Brick by brick: N.S. entrepreneur uses Lego to ease anxiety and rebuild his life

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WATCH: Local entrepreneur overcomes anxiety with LEGO. He now hopes to help others do the same.

Inside a little storefront on the end of a strip mall in Lower Sackville, N.S., is a Lego lover’s paradise.

Troy Keats opened Build-A-Block Retail & Parties a year and a half ago.

“My passion for Lego actually has more developed since I’ve opened the store than before,” said Keats.

He says the idea to open a store focused solely on the tiny building blocks was sparked two years ago when he was off on disability for an anxiety disorder.

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Keats says he was always stressed — he had a newborn daughter and was travelling a lot for work.

“I kind of had to take a step back and analyze my life and make a change,” said Keats.

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He says he noticed a need for his business in Nova Scotia, so he opened what he calls Halifax’s first exclusive Lego store. It’s a place where collectors can buy, sell and trade their pieces or sets, there’s a play area, and there’s also a space to host LEGO parties and special events.

Keats says not only did opening the store offer him a better work-life balance, but he realized that working with Lego was therapeutic, helping to ease his anxiety.

“I discovered something new for myself that actually helps with that anxiety relief and just better well-being in general,” he said.

A LEGO version of the Taj Mahal at Build-A-Block Retail & Parties
A LEGO version of the Taj Mahal at Build-A-Block Retail & Parties. Ashley Field/Global News

‘It’s given me purpose’

Richard Benson, 72, is also passionate about Lego. He spends much of his time at Keats’ store.

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“Lately, it’s been pretty well every day. I call it my home away from home,” he said.

Benson says he started playing with Lego after a difficult time in his life.

“After my wife passed away, and I retired shortly after that, there was a big void in my life, and I didn’t know what to do with myself. That caused me to go into a depression,” he said.

On a whim, he says he went to a store and bought a set of Lego and was “hooked right away.”

“I get lost in the building and the sorting of parts, and I find it’s very relaxing and soothing — and it’s given me some purpose as well.”

Lego figurines adorn the walls of Build-A-Block Retail & Parties in Lower Sackville, N.S.
Lego figurines adorn the walls of Build-A-Block Retail & Parties in Lower Sackville, N.S. Ashley Field/Global News

He’s one of a small, core group of volunteers that helps Keats sort pieces and assemble sets to put on display. He says he likes that there’s always something to do and it keeps his mind working.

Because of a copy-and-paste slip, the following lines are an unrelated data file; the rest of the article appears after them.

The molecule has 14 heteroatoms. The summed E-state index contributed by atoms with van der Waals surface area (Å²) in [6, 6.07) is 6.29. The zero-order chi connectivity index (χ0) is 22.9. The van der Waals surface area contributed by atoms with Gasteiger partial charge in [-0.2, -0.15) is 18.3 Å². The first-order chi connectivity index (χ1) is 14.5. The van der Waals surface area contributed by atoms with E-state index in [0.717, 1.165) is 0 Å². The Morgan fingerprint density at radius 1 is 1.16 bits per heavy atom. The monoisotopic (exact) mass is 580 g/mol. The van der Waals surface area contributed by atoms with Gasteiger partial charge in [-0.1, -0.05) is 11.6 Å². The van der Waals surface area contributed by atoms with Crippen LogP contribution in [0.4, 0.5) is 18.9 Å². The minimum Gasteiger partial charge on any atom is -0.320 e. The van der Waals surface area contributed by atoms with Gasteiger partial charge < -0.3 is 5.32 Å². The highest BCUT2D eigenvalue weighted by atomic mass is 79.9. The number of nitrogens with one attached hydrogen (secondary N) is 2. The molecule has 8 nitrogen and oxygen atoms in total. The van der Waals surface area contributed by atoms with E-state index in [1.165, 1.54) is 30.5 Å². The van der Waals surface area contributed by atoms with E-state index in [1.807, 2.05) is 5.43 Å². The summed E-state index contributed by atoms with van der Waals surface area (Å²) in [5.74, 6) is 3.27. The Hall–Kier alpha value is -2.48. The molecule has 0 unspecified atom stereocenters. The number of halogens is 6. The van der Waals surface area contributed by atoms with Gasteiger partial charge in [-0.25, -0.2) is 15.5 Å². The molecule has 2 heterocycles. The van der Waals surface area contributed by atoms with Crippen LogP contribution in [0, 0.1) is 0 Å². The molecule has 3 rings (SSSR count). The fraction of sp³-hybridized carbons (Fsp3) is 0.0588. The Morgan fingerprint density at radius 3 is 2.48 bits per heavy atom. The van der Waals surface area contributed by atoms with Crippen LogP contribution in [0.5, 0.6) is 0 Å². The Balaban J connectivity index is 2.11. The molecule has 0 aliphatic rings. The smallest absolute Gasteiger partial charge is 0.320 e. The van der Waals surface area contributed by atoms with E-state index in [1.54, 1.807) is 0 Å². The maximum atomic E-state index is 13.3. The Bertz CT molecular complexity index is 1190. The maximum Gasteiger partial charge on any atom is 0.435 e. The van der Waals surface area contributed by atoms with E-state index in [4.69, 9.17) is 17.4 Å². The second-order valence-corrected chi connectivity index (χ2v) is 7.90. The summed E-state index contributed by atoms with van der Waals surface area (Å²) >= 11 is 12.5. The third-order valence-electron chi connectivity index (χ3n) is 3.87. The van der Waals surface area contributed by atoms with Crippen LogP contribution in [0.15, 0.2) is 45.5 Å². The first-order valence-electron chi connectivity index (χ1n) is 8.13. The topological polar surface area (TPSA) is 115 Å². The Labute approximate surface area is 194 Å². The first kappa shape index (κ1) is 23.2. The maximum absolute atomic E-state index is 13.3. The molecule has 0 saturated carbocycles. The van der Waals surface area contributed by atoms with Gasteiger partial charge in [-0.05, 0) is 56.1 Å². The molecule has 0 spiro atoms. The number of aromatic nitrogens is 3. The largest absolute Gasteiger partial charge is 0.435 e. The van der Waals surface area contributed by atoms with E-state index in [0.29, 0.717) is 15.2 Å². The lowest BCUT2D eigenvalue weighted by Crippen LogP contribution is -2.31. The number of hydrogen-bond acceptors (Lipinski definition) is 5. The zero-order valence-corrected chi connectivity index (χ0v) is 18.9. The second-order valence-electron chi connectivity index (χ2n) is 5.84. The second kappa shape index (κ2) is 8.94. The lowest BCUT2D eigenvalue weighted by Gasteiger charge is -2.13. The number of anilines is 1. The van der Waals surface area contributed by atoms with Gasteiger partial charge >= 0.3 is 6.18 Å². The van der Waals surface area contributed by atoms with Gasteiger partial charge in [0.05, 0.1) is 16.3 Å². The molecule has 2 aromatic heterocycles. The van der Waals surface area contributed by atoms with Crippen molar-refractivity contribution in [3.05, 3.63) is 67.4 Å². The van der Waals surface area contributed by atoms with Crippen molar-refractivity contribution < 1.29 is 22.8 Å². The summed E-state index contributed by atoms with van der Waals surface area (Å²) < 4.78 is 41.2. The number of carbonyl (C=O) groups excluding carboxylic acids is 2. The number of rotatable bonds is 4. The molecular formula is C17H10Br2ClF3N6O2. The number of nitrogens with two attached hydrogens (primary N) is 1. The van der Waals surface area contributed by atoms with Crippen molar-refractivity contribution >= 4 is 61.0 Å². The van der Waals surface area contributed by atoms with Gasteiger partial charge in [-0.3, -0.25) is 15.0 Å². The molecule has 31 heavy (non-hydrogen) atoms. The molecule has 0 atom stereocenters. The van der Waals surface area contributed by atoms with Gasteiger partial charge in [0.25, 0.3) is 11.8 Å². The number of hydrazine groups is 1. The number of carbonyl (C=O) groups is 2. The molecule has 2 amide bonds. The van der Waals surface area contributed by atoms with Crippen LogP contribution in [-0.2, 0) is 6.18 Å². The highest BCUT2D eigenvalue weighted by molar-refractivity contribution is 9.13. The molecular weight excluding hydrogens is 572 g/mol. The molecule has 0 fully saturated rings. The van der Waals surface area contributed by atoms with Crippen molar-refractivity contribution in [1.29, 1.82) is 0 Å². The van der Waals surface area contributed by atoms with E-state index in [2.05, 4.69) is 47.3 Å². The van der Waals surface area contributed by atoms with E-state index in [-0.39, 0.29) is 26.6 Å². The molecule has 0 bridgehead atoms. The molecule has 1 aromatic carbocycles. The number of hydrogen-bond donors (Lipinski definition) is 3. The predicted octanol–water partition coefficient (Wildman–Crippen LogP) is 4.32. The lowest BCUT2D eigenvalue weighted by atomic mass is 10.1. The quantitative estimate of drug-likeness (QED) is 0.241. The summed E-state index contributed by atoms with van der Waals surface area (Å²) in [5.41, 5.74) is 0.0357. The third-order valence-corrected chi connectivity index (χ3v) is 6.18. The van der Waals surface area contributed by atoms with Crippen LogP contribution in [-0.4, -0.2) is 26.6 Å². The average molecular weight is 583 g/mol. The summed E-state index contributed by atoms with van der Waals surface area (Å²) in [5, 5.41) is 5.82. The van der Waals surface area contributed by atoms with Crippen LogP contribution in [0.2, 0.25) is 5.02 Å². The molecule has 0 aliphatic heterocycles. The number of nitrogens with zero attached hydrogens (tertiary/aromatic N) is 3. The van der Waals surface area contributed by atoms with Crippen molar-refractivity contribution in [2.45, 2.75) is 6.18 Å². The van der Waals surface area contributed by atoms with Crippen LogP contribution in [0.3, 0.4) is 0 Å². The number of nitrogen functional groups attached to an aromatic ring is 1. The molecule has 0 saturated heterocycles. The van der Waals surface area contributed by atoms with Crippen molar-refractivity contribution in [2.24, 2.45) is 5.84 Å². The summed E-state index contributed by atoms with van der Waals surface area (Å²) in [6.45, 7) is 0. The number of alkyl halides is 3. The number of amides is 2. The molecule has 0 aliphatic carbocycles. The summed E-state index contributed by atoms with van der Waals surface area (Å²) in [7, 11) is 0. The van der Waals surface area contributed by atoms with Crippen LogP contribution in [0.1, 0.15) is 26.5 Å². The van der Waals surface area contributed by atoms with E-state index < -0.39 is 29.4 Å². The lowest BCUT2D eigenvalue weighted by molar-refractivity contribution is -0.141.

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“It gets me up in the morning. I have other things — I’ve been looking into other clubs and that — but so far, this has been the main attraction, I guess you’d say.”

He’s not the only one who feels that way, according to Keats.

“It’s a very common comment that I get from customers. It’s a very relaxing hobby and I can relate to that, and I get that,” said Keats.

Lego pieces “into the six digits”

Keats estimates he has hundreds of thousands of individual Lego pieces in the store and hundreds of sets on display.

“That’s not to say what I have in storage,” he said.

“But on display, right now, there’s probably about 500 sets.”

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He also says there are a lot of Lego collectors in the area and many that come from all over the province.

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“There’s quite a few Lego enthusiasts around, and people that are usually into Lego, I’ve discovered, are into Lego,” said Keats.

“They have some quite impressive collections themselves.”

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He says while it started as a business venture, it has made him healthier and happier — something he hopes to continue to pass on to others.

“My passion is to help people and to help the community,” said Keats.

“At the end of the day, I can sit back and enjoy what I’ve put together. Being able to have my family come in and appreciate it as well, and being here, local, close to home, part of the community, I mean you can’t ask for much better than that as a turnaround, as far as a life change is concerned.”